Published: 19th February 2021
With 1 lakh digitised documents, Cheraman museum allows you to travel to the past
Visitors to Cheraman museum can view these documents through a kiosk where several historical documents have been collected, digitised and preserved for future generations
Muziris Heritage Project (MHP) has digitised over one lakh documents pertaining to the history of Islam in Kerala as part of the Cheraman Islamic History Museum set up on the premises of the Cheraman Juma Masjid in Kodungallur, the first mosque in the country. MHP managing director P M Nowshad said collective effort ensured that several historical documents could be collected, digitised and preserved for future generations.
“We have an Islamic Museum at Cheraman mosque and MHP contributed by preserving documents that shed light on the history of Kerala. Over one lakh documents were indexed, preserved and digitised. We are planning to provide researchers online access to these historical treasures on demand once the MHP board approves it,” he said.
Visitors to Cheraman museum can view these documents through a kiosk. A web-based automated catalogue has already been prepared for the paper, audio, video and sound collections of the digital archives with abstract and index of items in the collection. The traced documents are mainly in four languages -- Arabic, Persian, Arabic-Malayalam and Malayalam.The digitised documents are mainly related to trans-regional trade and the cultural and religious activities of Muslims of Kerala.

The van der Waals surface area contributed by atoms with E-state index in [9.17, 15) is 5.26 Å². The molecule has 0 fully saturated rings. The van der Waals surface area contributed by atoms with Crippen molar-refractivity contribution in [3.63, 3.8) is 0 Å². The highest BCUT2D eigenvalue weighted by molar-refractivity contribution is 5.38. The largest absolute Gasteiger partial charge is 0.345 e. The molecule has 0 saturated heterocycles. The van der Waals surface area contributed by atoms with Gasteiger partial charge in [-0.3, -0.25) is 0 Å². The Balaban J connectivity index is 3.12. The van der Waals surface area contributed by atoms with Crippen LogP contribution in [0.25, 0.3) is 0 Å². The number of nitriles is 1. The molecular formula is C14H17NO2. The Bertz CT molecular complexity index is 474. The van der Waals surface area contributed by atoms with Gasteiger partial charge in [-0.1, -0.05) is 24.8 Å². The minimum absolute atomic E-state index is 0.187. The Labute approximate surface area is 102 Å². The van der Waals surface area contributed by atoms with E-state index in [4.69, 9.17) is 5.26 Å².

These were sourced mostly from archives, mosque libraries and private collections from across the state. Since the Kerala coast had trade links with Arab nations, the documents also provide details of maritime trade, travel, trans-regional networks of traders and scholars and technology transfer. Besides, they give an insight into exchange of cultures and settlements of Arab diaspora on the south-western coast of India.
“We have also made audio-visual documentation of Muslim cuisine, Islamic architecture, attire, Muslim art forms, rituals, customs and life cycle events. There are also rare photographs of early migrants from Malabar to the Gulf countries and Ceylon (present-day Sri Lanka). The project has done an audio documentation of the old Mappila Pattu. We are planning to make an official launch of the digital archives after consulting the government,” Nowshad added.
MHP is also on a similar drive to collect, digitise and conserve documents related to Hindu and Christian communities in Kerala. “The Kodungallur Temple Museum will be a treasure trove of information on temple rituals and art forms of the state for researchers. Work on it is under way. Similarly, we will be having a Christian Lifestyle Museum which will shine the torch on the first Christian community, Christian rituals and arts,” he said.
MHP has finished the work on eight museums including those at synagogues in North Paravoor and Chendamangalam. Kerala Lifestyle Museum was set up at Paliam Nalukettu. Muziris sites in Ernakulam and Thrissur districts are historical conglomeration of multi-religious culture.